Austin Hill

The Republican convention ends. The polls tighten. Romney visits storm-ravaged Louisiana. President Obama visits military families in Texas.

And then the American news media was disrupted with this wacky little headline: “Biden Does Retail Politics, Kisses Supporter On Lips.”

Last Friday afternoon, in the midst of all the other important things going on in the world, Vice President Joseph Biden made a “surprise” campaign stop in Canfield, Ohio. Standing around greeting attendees at the annual Canfield Fair, Biden served-up his usual repertoire of everyday-guy quips and goofy-uncle type witticism. According to one reporter he shook hands with a young boy sporting a short “buzz” style haircut and told him “I used to have hair like that. Look what happened…”

Mr. Biden has provided lots of comic relief during his term as Vice President, a term that bears a striking contrast to the unusually stoic and substantive eight years of Dick Cheney. But what if the unthinkable were to happen and Joe Biden had to step-up and be President? Is America ready for a Biden Presidency? And is Biden up to the task?

Presidential elections are not won or lost according to the number two nominee on the ticket. But Republican vice presidential nominee Paul Ryan is most certainly being viewed through the “what if he became President?” filter. It is likewise fair and reasonable to raise these same types of questions of Joe Biden – even if he is the incumbent.

So let’s put Joe Biden in his proper vice presidential context, and begin with some facts about the office. Of the forty-seven vice presidents who have served in the U.S., only fourteen have gone on to be President. Out of those fourteen, only five of those VPs actually got elected president; the rest of them ascended to the presidency as a result of a President’s death or resignation, and then either refused to run again for their own term, or ran for their own term and lost.


This is to say that being Vice President of the United States is in some respects a “dead end job.” VP’s can certainly leverage their stature for great professional pursuits when they leave office (Vice Presidents Dan Quayle, Al Gore and Dick Cheney have all done well for themselves), but in terms of political pursuits, it’s usually the end of the road.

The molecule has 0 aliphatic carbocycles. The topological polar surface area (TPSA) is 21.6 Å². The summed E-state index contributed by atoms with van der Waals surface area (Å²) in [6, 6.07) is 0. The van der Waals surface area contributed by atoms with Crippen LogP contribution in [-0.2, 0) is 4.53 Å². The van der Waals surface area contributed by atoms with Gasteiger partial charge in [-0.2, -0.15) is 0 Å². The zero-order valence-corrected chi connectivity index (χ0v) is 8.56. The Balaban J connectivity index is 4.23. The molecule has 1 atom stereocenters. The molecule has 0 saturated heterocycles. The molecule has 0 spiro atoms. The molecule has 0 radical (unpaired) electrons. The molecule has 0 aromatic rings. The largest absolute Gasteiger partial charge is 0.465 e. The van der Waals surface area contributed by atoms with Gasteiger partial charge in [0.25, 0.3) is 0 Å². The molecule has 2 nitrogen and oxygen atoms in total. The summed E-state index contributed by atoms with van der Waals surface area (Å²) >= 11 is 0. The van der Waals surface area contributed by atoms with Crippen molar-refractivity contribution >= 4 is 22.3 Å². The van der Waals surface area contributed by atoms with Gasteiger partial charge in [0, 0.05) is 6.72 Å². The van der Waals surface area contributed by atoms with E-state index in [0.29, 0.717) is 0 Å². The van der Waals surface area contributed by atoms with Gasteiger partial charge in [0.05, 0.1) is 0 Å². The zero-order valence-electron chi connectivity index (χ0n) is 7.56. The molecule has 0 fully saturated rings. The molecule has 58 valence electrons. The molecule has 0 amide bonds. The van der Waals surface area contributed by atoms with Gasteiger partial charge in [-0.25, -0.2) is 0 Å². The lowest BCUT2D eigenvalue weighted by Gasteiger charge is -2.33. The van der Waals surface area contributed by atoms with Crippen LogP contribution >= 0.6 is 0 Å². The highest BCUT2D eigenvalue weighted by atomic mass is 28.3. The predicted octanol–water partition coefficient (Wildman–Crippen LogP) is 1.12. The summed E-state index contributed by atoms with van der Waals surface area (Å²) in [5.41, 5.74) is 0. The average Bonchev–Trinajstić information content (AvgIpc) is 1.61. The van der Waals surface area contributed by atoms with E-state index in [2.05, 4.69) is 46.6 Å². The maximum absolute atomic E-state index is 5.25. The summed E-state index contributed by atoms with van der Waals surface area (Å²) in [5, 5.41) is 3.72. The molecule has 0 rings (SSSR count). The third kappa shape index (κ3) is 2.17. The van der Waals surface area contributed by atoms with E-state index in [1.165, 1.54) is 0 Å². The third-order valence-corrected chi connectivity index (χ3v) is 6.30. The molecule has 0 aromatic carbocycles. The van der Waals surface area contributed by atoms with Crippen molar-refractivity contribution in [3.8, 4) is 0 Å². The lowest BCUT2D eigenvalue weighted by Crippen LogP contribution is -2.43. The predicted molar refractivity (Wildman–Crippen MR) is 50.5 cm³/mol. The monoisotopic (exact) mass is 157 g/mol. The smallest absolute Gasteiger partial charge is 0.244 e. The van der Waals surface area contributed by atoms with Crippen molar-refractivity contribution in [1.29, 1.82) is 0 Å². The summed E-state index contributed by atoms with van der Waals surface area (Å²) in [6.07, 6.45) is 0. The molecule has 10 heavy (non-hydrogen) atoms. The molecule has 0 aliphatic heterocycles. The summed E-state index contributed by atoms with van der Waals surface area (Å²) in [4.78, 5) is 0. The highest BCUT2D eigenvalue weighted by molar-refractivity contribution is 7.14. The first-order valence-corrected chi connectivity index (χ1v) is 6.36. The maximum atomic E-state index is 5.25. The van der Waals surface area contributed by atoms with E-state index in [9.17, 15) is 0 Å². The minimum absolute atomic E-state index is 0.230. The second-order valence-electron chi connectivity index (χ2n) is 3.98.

To this end, it’s interesting to note some of the visceral rejections that presidential candidates have received when extending a running mate opportunity. For example, when former -U.S. Senator Harry Truman was initially contacted and asked about being FDR’s vice presidential running mate, Senator Truman replied “tell him he can go to Hell.”

Similarly, many of the men who served as Vice President lamented the dull and boring nature of the position. John Adams, America’s first Vice President, once noted that “my country, in its wisdom, contrived for me the most insignificant office that ever the invention of man contrived or his imagination conceived.” Thomas Marshall, the 29th Vice President serving under President Woodrow Wilson, commented about his service on the Smithsonian Institute’s Board of Regents (one of the tasks of the Vice President) saying “it’s an opportunity for the Vice President to compare his fossilized life with the fossils of all ages.” And George H.W. Bush, Vice President to Ronald Reagan, once noted about the VP’s job of attending the funerals of foreign dignitaries, “you die, I fly…”

This is to say that, according to many of the men who have served in the office, being Vice President is not only a dead-end job, but it can also seem quite boring. Yet Vice President Biden seems thrilled with the job-why is this so?

Most who observe him carefully laugh at Mr. Biden’s propensity for gaffes. He famously mispronounced candidate Obama’s last name back in 2008, introducing him on stage as “Barack America.” He has publicly used racial humor, noting once that “in my hometown in Delaware you can’t go in to a 7 Eleven or a Dunkin Donuts without hearing an Indian accent.” And he recently drew fire when speaking to a largely African-American audience, suggesting that Republicans want to be slave owners, and, as he stated, “want to put y’all back in chains.”

But Vice President Biden is not just famous for gaffes. In 2010, during a White House reception, he was caught on microphone responding to a question about how he likes being Vice President. “It’s easy!” Mr. Biden exclaimed, “You don’t have to do anything! It’s like being the grandpa, and not the parent…”

Do the gaffes - and the exuberance over not having to “do anything” – really add-up to a presidency? These remarks can easily be dismissed as “missteps.” Yet the “mis-stepping” has at times spilled over in to areas of foreign policy. Speaking with PBS Television’s “The News Hour” on January 27th of 2011, Mr. Biden emphatically insisted that Egyptian President Hosni Mubarak was not a dictator and should not resign his presidency, despite calls to the contrary from the Muslim world. Eight days later on February 4, President Obama announced America’s new, official foreign policy stance with Egypt, which was completely contrary to the stated positions of his Vice President, and called on Mubarak to resign so as to make way for the more radicalized Muslim Brotherhood government.

Gaffes, offensive jokes, a love of doing nothing and bungled foreign policy pronouncements – these are all a part of Joe Biden’s service as U.S. Vice President. Voters should be cognizant of this baggage, before they go to vote in November.


Austin Hill

Austin Hill is an Author, Consultant, and Host of "Austin Hill's Big World of Small Business," a syndicated talk show about small business ownership and entrepreneurship. He is Co-Author of the new release "The Virtues Of Capitalism: A Moral Case For Free Markets." , Author of "White House Confidential: The Little Book Of Weird Presidential History," and a frequent guest host for Washington, DC's 105.9 WMAL Talk Radio.